Bob Pugh 1965th AACS Sq

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Bob Pugh kindly allowed us to use the following photographs
(below) along with these emails he recently sent us ....

 

1st Email From Bob ....

"Hi Gary & Malcolm,

I was a member of the maintenance crew that maintained the equipment used in the control tower.

Our shop was located in the old WWll control tower, that is seen in your photo taken from the control tower. The repair shop was on the ground floor, while the VHF radio equipment was on the second floor. The control tower also had transmitters and receivers located on the floor directly under the tower operating floor.

We had telephone communication to the tower and also had a hand crank telephone that was a direct line to the tower. We spent a lot of time in the control tower when we had all of our duties completed during our 'shift'.

We worked a shift that consisted of, swing-mid, swing, day, day, mid: swing-mid (on duty 4pm to 8 am), 8 hours off, swing (on duty 4pm to midnight) 8 hrs off, day shift (on duty 8am to 4 pm), 16 hours off, day shift (on duty 8am to 4pm), 8 hours off, midnight (on duty) midnight to 8 am. Following this schedule, we would have approximately 4 days off duty.

We worked a schedule like that so we could get the maximum time off without being required to have a 3 day pass.

I believe the huts that we lived in were on site 4. We had two beds (bunks) at each end of the hut, with pot belly stoves at each end for heat. We had hut inspection every once in awhile, which consisted of a tour of the huts by our squadron commander and our first sergeant. Seeing we worked shifts, there was usually always someone sleeping during the day, so they would come in, have a quick look and leave without disturbing us.

The crew in my hut consisted of two of us in radio maintenance and two control tower operators.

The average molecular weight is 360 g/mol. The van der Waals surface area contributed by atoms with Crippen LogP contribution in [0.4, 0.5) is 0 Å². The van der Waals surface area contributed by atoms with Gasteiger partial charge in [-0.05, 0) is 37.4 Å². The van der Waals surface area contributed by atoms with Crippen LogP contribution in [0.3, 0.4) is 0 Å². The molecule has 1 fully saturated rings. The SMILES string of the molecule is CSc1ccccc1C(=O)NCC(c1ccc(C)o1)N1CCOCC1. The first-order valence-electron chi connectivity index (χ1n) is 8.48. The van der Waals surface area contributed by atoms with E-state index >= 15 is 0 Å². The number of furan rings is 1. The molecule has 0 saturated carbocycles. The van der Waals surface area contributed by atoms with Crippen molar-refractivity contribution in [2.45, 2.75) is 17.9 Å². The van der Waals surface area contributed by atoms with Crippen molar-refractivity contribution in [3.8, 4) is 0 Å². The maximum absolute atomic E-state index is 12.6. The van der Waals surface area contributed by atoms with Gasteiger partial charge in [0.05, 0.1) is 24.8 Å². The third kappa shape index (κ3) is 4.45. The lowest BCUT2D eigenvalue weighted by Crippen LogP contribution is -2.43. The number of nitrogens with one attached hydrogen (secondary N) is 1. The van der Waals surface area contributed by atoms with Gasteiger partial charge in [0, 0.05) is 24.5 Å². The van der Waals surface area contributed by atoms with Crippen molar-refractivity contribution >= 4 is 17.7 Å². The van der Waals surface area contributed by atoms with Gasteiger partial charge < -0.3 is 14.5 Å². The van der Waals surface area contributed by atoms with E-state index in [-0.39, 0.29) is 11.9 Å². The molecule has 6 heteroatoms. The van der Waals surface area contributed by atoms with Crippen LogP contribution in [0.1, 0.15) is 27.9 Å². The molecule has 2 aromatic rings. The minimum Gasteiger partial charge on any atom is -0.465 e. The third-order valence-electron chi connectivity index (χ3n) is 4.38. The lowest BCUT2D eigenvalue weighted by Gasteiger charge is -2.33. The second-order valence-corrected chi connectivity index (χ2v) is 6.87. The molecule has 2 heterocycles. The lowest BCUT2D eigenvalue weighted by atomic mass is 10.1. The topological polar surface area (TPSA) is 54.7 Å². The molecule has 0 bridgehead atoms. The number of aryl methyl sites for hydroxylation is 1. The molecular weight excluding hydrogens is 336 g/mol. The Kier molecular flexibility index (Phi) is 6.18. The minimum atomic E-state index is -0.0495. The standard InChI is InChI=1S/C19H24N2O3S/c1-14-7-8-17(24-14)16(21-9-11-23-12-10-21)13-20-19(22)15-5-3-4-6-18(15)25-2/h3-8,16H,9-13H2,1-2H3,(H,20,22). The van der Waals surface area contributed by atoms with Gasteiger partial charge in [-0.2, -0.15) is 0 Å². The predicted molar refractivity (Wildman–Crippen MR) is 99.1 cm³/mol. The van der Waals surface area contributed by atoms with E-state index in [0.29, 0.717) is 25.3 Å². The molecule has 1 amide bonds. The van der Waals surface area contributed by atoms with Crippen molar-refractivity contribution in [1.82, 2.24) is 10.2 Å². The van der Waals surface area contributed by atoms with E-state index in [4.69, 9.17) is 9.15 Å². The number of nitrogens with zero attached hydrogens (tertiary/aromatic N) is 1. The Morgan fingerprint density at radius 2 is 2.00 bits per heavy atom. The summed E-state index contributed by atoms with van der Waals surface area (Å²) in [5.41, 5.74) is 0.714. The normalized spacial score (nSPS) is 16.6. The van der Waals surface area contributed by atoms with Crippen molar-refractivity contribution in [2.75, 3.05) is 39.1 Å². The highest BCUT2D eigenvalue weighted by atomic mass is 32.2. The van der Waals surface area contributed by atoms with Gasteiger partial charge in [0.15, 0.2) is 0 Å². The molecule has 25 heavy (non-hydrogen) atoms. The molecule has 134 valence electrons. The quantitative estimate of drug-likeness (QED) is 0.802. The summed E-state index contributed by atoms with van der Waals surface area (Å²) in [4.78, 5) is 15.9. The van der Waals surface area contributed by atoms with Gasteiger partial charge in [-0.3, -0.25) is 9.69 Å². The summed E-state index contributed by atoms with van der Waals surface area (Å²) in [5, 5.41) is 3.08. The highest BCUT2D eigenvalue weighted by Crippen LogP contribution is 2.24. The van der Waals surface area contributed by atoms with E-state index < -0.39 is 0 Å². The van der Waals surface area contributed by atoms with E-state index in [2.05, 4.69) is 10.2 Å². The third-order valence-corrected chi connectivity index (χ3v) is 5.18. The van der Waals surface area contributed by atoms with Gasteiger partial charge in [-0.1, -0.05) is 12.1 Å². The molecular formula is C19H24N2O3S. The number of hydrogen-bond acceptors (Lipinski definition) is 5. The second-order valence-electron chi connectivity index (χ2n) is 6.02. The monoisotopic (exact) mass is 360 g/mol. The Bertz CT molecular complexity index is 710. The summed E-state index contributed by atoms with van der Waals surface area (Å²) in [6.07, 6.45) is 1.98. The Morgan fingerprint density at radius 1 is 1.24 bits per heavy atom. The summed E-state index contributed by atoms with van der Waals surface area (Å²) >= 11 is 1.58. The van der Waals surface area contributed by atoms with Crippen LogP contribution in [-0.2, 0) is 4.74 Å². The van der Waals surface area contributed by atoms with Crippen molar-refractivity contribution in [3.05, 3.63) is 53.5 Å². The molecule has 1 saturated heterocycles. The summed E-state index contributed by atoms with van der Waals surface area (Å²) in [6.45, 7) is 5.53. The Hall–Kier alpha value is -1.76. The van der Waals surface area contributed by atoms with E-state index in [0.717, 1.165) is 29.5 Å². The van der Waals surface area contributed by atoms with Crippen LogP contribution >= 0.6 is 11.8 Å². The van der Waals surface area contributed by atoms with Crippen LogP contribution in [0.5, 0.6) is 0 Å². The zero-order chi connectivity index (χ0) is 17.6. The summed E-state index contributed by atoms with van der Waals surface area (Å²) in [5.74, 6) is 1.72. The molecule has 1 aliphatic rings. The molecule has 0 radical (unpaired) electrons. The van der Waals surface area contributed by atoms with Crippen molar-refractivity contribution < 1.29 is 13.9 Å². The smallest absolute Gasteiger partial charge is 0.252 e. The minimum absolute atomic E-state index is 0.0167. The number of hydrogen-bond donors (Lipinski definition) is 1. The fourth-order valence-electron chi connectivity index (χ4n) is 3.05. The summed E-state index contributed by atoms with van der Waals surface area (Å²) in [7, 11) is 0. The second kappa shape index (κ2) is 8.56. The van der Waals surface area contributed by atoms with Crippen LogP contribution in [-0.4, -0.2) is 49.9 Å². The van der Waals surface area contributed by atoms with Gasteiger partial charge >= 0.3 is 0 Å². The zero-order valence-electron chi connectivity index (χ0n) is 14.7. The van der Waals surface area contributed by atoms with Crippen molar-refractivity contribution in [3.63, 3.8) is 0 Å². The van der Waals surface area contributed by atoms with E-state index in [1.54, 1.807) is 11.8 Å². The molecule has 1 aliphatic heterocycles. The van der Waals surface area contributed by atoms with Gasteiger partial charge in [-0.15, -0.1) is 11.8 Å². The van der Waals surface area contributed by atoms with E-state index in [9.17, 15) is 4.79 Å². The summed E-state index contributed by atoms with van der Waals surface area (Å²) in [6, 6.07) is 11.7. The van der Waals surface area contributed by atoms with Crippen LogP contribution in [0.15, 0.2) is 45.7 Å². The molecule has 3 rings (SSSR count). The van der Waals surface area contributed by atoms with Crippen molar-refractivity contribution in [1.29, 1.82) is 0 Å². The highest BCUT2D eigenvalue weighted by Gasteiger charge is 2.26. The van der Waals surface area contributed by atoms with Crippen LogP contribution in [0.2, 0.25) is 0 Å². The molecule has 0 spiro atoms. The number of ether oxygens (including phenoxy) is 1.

Feel free to use any of the photos you want for your website.

When they started downsizing Burtonwood, they scattered us all over the UK. I was reassigned for my 3rd year at RAF Brize Norton.

Once again, thanks for keeping Burtonwood alive!

I have a few more photos I can send you as soon as I dig them out."

Bob Pugh
Wilkes-Barre, PA
 

2nd Email From Bob ....
 

"Hi Gary & Malcolm,

It's really great that you are keeping the ghost of RAF Burtonwood alive for those of us that served there, and that people of the area will know that the base existed at one time. Many a good memory still fills this aging body of mine, of the days that I served at Burtonwood.

My wife is from Orford, and she has two brothers living in Great Sankey and one in Scarborough.
Her Dad was retired from the British Army, having last been posted at Peninsula Barracks in Warrington.

I was at Burtonwood from July of 1957 to July of 1959.

I was assigned to the 1965th AACS Squadron. Our squadron duties consisted of operation of the control tower, teletype section (which was located on the ground floor of the main terminal building), the GCA unit which was at the approach end of the runway and the maintenance personnel for these installations."

Bob Pugh
Wilkes-Barre, PA